More than ten years after Square introduced its infamous credit card dongle for small businesses to accept payments from anywhere, Chase is introducing a competing product. QuickAccept — not exactly as sleek of a name — is a credit card reader that supports tap-to-pay, chip, and swipe payments and can completely replace an old-fashioned machine.
Both Square and Chase charge the same fees — a business will pay 2.6 percent plus 10 cents for card or tap-based transactions, and 3.5 percent plus 10 cents for sales done manually by typing card details into the app.
Playing defense — While Square's original product was a cute little dongle that plugs into an iPhone or iPad, the company now sells a large variety of credit card readers in varying form factors, including one identical to QuickAccept. It says that it does $100 billion in payment volumes annually since launching in 2009.
Square's consumer-facing Cash app recently began functioning more like a normal bank account, as it now offers to accept direct deposits. Chase, then, might feel like Square is becoming more of a direct threat.
Three million small businesses have accounts with Chase, and it says that it will try and migrate them to QuickAccept. The dongle is free, and businesses that migrate over and meet a certain threshold of sales won't have to pay a monthly fee for their bank accounts.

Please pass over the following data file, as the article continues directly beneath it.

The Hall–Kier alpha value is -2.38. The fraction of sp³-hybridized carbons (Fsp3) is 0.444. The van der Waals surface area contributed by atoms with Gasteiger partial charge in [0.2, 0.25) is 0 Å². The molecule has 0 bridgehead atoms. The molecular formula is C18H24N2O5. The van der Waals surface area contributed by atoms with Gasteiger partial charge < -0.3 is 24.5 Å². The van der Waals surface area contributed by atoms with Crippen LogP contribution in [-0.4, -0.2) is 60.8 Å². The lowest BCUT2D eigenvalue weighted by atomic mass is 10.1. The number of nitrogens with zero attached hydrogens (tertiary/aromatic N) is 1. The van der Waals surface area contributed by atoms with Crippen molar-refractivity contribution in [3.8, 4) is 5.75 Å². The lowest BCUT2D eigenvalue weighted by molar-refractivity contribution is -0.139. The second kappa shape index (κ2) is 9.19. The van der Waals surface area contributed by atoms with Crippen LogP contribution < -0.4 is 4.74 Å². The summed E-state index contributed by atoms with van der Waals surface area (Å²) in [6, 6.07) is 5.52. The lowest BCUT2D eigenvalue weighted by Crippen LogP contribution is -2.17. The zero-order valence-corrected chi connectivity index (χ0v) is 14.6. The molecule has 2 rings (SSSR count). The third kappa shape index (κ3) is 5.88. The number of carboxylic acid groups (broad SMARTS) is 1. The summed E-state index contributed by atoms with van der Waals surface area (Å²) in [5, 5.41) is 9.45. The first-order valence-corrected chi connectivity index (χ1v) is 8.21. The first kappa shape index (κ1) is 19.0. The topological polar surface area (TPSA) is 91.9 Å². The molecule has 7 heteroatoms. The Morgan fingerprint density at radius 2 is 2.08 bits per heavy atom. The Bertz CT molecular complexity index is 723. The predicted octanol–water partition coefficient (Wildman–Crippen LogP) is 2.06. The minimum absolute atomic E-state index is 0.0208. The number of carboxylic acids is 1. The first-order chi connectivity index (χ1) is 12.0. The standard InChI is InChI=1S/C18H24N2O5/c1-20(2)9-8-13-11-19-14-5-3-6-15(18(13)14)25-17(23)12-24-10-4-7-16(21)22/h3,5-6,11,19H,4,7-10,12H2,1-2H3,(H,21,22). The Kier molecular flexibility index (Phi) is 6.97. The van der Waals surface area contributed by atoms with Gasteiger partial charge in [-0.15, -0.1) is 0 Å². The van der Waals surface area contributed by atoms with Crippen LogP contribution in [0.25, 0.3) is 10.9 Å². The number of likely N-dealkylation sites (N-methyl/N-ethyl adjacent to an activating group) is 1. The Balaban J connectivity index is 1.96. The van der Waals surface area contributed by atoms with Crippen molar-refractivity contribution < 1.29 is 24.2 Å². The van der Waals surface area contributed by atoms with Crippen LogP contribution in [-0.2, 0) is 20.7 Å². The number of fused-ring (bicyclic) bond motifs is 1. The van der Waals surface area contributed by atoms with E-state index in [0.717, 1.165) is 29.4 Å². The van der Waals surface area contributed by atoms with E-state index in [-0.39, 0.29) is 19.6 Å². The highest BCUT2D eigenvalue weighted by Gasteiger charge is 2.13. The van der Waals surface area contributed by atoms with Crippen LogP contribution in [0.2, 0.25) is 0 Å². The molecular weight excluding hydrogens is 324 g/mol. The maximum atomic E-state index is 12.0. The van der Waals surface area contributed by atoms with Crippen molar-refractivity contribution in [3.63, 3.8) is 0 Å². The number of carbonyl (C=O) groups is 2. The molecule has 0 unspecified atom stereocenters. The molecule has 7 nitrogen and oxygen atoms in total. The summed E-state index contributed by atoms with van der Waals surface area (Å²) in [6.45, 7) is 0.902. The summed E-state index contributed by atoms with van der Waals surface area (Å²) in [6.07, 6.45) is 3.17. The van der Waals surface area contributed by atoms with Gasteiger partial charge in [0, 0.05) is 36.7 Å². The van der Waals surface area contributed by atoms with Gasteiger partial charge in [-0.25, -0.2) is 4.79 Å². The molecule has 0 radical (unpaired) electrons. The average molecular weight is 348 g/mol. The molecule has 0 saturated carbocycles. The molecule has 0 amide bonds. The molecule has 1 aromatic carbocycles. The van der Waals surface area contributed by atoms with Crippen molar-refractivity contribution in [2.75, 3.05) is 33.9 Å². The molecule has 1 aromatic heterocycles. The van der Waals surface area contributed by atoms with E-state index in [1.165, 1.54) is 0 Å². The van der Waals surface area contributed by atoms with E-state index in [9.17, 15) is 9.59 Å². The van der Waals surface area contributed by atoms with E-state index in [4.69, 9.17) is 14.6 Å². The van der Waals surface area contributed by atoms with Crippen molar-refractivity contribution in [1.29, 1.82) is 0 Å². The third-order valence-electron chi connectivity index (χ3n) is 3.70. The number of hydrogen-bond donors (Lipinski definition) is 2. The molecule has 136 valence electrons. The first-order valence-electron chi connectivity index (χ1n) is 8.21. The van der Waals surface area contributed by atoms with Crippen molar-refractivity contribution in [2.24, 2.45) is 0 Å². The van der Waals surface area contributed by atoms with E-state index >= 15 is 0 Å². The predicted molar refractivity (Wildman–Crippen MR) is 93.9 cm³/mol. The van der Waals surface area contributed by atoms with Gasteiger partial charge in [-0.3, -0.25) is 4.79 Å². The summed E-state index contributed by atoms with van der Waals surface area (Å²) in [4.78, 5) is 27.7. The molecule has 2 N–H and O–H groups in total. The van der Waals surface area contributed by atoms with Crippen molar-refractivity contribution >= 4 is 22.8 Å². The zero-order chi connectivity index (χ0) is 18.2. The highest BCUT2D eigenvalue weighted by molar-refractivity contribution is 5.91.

Since QuickAccept is connected to a Chase bank account, shops can see money deposited the same day they make a sale. Square says that funds are transferred to a bank account in 1-2 business days, or a business can pay a 1.5 percent fee for an instant transfer. They can also use a special Square debit card to get instant access to their money, however.
Adapting during a crisis — The coronavirus pandemic has caused small retailers to scramble trying to find new ways to service their customers when indoor occupancy has been capped and people aren't going downtown anymore. A portable reader like this could help those businesses get up and running if they make their business newly mobile, for instance. And many shops are asking people to use contactless payments if possible to avoid touching — though when the pandemic (hopefully) ends, cash will be preferable again, of course.
There doesn't seem to be much differentiating QuickAccept from Square, which has a much hotter consumer-facing brand thanks to Square Cash. At the very least competition is always good at encouraging further innovation.